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On Friday, IDF forces arrived at a Palestinian village in the South Hebron Hills and confiscated a generator. In the scuffle that followed – a video of which can be seen below – Harun Abu Aram was shot in the neck by the soldiers. He was not shot for attacking or threatening the soldiers; he was simply trying to prevent them from taking the generator.
On Friday, IDF forces arrived at a Palestinian village in the South Hebron Hills and confiscated a generator. Harun Abu Aram was shot in the neck by the soldiers—not for attacking or threatening them; he was simply trying to prevent them from taking it. pic.twitter.com/rjmW1aiTe9
— Breaking the Silence (@BtSIsrael) January 3, 2021
Abu Aram probably understood that he was taking a risk by intervening. He knew the soldiers wouldn’t just let him take the generator back. But village residents depended on that generator; getting by without it would be hard at the best of times, let alone at the height of winter. This is particularly true in the handful of villages in the South Hebron Hills in an area known as Massafer Yatta, which has been declared ‘Firing Zone 918’, an area that has been designated for IDF training. Even though many of the Palestinian families in those villages have lived there since before the State of Israel was even established, they are now on the verge of being evicted from their own land. In the meantime, the residents have been subject to constant harassment by Israeli security forces. In fact, Abu Aram’s house was demolished on the IDF Civil Administration’s orders less than two months ago.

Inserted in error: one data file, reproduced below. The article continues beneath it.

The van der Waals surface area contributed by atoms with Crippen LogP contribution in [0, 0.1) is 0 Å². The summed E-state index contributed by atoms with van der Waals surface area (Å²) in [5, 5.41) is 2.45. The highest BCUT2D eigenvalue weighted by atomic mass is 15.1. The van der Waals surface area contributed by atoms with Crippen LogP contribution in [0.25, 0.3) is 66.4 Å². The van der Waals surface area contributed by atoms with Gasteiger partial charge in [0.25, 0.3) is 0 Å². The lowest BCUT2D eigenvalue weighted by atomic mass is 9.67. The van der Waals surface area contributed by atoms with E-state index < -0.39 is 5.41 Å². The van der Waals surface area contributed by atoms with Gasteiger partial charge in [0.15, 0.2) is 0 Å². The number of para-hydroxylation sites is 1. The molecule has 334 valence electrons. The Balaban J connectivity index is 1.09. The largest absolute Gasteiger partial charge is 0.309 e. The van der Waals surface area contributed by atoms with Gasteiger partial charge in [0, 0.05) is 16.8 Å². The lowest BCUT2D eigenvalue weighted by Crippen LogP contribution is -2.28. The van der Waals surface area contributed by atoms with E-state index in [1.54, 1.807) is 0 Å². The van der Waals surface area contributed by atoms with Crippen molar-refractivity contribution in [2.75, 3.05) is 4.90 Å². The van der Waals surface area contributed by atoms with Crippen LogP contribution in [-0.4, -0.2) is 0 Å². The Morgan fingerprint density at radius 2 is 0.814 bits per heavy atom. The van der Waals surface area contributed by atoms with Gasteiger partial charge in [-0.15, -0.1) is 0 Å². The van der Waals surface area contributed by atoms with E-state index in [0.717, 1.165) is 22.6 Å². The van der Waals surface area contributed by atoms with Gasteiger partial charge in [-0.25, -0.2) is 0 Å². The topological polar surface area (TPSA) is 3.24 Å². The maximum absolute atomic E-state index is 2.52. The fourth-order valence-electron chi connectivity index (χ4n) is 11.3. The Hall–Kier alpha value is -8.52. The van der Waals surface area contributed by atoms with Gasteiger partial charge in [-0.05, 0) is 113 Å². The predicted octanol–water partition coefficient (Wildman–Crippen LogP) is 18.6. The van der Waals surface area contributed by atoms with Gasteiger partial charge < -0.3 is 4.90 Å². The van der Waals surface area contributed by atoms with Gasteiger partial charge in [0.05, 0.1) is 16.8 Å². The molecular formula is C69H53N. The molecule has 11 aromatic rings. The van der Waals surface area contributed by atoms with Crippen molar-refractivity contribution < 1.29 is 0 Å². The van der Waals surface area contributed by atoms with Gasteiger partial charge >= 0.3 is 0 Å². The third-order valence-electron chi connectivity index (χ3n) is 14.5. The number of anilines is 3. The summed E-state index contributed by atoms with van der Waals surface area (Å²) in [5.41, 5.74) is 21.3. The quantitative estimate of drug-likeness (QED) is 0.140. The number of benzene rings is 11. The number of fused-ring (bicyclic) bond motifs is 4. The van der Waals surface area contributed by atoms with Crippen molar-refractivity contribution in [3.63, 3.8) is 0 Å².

This is no coincidence. Documents exposed by עקבות Akevot show that since the 80s, Israel has been making a concerted effort to establish its presence in strategic areas in the occupied territories through a variety of methods – including the creation of IDF training zones. (We wrote about it in the past here.)
So it’s clear this isn’t just about a fight over a generator; it’s about policy and facts on the ground.
Pro-occupationists would probably say that Abu Aram and his family had it coming to them — they shouldn’t be living there without building permits in the first place, they tell us. But who decides who gets the permits? None other than the IDF’s Civil Administration, the unelected military body in charge of the day to day governance of the West Bank. And an investigation carried out last year found that 98% of Palestinian requests for building permits were rejected (see article in comments). Is there any doubt whose side they’re on?
All of this takes place on the backdrop of two weeks of violent riots in Jerusalem and across the occupied territories by settlers attacking Palestinians and Israeli police in response to the death of a settler teen killed while fleeing from the police after allegedly throwing stones at Palestinians. On Friday, human rights organization Yesh Din said that they’d documented 25 incidents of violence against Palestinians in the West Bank alone, and there were more over the weekend.
In a healthy democracy, you’d perhaps expect the country’s leadership to condemn such violence. But when it comes to settlers, not only are they not condemned; if anything, Prime Minister Netanyahu and Internal Security Minister Amir Ohana went out of their way to embrace the family of the settler, to signal to the Israeli right that they’re sympathetic to the settlers’ concerns. Election day is fast approaching, after all.
But when it comes to Palestinians, trying to stop soldiers taking a generator can get you paralyzed.
That’s just another part of life under occupation.